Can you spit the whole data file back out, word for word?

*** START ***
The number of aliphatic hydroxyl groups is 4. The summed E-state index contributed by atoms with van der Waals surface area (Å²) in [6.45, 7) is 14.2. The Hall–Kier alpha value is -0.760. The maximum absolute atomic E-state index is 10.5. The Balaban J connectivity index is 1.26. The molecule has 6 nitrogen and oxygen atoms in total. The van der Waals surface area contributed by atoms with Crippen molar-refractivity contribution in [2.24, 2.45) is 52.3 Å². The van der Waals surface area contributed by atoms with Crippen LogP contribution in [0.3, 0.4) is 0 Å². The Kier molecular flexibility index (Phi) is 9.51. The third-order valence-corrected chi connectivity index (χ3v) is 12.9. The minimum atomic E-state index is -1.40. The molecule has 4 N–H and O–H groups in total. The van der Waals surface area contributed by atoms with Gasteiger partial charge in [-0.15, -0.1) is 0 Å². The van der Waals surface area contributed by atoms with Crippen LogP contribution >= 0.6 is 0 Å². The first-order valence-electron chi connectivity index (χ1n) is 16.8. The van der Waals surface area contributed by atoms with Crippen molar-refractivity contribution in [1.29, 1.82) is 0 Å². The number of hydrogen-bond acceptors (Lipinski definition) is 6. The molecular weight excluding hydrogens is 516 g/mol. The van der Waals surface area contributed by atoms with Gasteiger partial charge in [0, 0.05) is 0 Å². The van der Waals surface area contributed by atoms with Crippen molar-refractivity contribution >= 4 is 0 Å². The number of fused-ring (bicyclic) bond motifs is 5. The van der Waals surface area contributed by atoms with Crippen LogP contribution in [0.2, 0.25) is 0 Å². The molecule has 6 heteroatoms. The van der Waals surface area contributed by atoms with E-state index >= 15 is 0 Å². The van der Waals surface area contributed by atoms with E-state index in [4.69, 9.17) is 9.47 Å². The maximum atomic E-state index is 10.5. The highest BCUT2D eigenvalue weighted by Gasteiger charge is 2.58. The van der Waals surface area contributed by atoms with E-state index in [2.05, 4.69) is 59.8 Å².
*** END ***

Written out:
The number of aliphatic hydroxyl groups is 4. The summed E-state index contributed by atoms with van der Waals surface area (Å²) in [6.45, 7) is 14.2. The Hall–Kier alpha value is -0.760. The maximum absolute atomic E-state index is 10.5. The Balaban J connectivity index is 1.26. The molecule has 6 nitrogen and oxygen atoms in total. The van der Waals surface area contributed by atoms with Crippen molar-refractivity contribution in [2.24, 2.45) is 52.3 Å². The van der Waals surface area contributed by atoms with Crippen LogP contribution in [0.3, 0.4) is 0 Å². The Kier molecular flexibility index (Phi) is 9.51. The third-order valence-corrected chi connectivity index (χ3v) is 12.9. The minimum atomic E-state index is -1.40. The molecule has 4 N–H and O–H groups in total. The van der Waals surface area contributed by atoms with Gasteiger partial charge in [-0.15, -0.1) is 0 Å². The van der Waals surface area contributed by atoms with Crippen LogP contribution >= 0.6 is 0 Å². The first-order valence-electron chi connectivity index (χ1n) is 16.8. The van der Waals surface area contributed by atoms with Crippen molar-refractivity contribution in [1.29, 1.82) is 0 Å². The number of hydrogen-bond acceptors (Lipinski definition) is 6. The molecular weight excluding hydrogens is 516 g/mol. The van der Waals surface area contributed by atoms with Gasteiger partial charge in [0, 0.05) is 0 Å². The van der Waals surface area contributed by atoms with Crippen molar-refractivity contribution >= 4 is 0 Å². The number of fused-ring (bicyclic) bond motifs is 5. The van der Waals surface area contributed by atoms with Crippen LogP contribution in [0.2, 0.25) is 0 Å². The molecule has 6 heteroatoms. The van der Waals surface area contributed by atoms with E-state index >= 15 is 0 Å². The van der Waals surface area contributed by atoms with E-state index in [4.69, 9.17) is 9.47 Å². The maximum atomic E-state index is 10.5. The highest BCUT2D eigenvalue weighted by Gasteiger charge is 2.58. The van der Waals surface area contributed by atoms with E-state index in [2.05, 4.69) is 59.8 Å².